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How Electricity Is Transmitted

Eskom produces electricity at power stations, most of which are grouped near coal mines in Mpumalanga and the Northern Province. This is not where most of the electricity is used, however. The big load centres are in places like Gauteng, the Western Cape and KwaZulu Natal.

So the electricity must be sent from the power stations to the load centres in the most reliable and cost-effective way. Much research has shown that this is best done by sending the power over high voltage power lines. As it leaves the power station, the electricity is boosted by a device called a step-up transformer to voltages such as 132 000 volts (132 kV) or 400 kV or 765 kV. When the electricity reaches its destination - a substation near a load centre - it is "stepped down" to voltages used for distribution to customers.

In South Africa, we have a total of 27 770 km (as of March 2007) of high voltage transmission lines and 325 000 km of distribution lines, a formidable distance to inspect and maintain. All overhead lines (those not buried under ground) are vulnerable to natural phenomena such as lightning, flooding, veld fires and strong winds, not to mention man-made disturbances such as cane fires lit under the lines and cable theft. All of these cause technical problems that must be fixed so that power can be restored.

All the high voltage lines plus the big transformers and related equipment form the transmission system, also known as the National Grid. This is the domain of Eskom�s National Control Centre.

National Control carries the responsibility of matching supply and demand. This high-tech hub is manned without a break by trained staff who constantly monitor the demand from load centres all over southern Africa and ensure that enough power is being generated to meet the demand. They compare demand levels with load forecasts developed over months and years, adjusting and refining supply in line with new connections and weather patterns. And they play a big role when Eskom develops its long-range forecasts and its maintenance schedules.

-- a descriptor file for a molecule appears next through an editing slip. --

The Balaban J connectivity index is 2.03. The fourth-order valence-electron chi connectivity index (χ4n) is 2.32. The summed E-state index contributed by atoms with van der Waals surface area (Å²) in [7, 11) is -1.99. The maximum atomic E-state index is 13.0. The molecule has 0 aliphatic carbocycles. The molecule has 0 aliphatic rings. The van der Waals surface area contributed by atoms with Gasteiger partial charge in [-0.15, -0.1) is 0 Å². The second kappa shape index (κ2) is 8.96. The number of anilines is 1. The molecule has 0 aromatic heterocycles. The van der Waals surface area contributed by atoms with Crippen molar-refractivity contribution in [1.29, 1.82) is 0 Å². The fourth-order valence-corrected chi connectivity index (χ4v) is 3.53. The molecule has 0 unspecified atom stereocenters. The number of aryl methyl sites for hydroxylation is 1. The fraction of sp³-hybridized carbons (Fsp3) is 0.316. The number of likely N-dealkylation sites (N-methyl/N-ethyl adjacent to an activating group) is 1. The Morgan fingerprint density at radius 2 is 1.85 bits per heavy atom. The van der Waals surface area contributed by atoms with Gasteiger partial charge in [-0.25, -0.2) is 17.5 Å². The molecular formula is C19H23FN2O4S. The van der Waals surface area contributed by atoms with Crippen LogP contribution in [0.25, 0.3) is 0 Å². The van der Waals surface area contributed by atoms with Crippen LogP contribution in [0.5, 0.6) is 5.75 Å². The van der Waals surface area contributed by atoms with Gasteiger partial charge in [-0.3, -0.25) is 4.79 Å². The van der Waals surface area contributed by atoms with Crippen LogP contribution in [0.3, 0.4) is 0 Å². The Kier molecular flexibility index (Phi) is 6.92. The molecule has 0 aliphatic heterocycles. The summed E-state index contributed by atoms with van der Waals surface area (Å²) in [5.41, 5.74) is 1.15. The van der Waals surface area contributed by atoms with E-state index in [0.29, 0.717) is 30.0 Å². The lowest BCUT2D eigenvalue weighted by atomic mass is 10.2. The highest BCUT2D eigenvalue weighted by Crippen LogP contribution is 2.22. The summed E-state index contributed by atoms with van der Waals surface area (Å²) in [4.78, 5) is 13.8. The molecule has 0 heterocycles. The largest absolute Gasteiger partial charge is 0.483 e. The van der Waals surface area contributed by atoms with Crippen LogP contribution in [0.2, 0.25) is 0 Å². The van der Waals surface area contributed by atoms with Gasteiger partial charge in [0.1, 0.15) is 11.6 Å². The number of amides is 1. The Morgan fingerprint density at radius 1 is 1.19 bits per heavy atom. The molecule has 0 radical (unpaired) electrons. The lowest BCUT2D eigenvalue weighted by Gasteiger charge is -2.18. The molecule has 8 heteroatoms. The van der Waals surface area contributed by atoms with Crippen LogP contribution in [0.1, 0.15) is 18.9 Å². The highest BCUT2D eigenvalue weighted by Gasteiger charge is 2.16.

National Control has many strategies in hand when demand doesn't match supply. When there is more power than needed, they instruct the pumped storage schemes to pump water up to high-level dams in readiness for the next surge in demand. When there is not enough power to meet the demand, they instruct peaking stations like gas turbines and pumped storage schemes to add their contribution to the grid.

When they have called for emergency generation and there is still not enough, then they engage a pattern of load shedding, a system contractually pre-arranged with some very big power users like steel mills and aluminium smelters. These customers agree to have their power switched off for short times in an emergency so that everyone else doesn't have to experience a power interruption, or blackout.

National Control must sound the alarm when things are going adrift. And when there's a fault at a station like Koeberg or on a major transmission line, they are the ones searching urgently for other sources of power or other lines to carry it.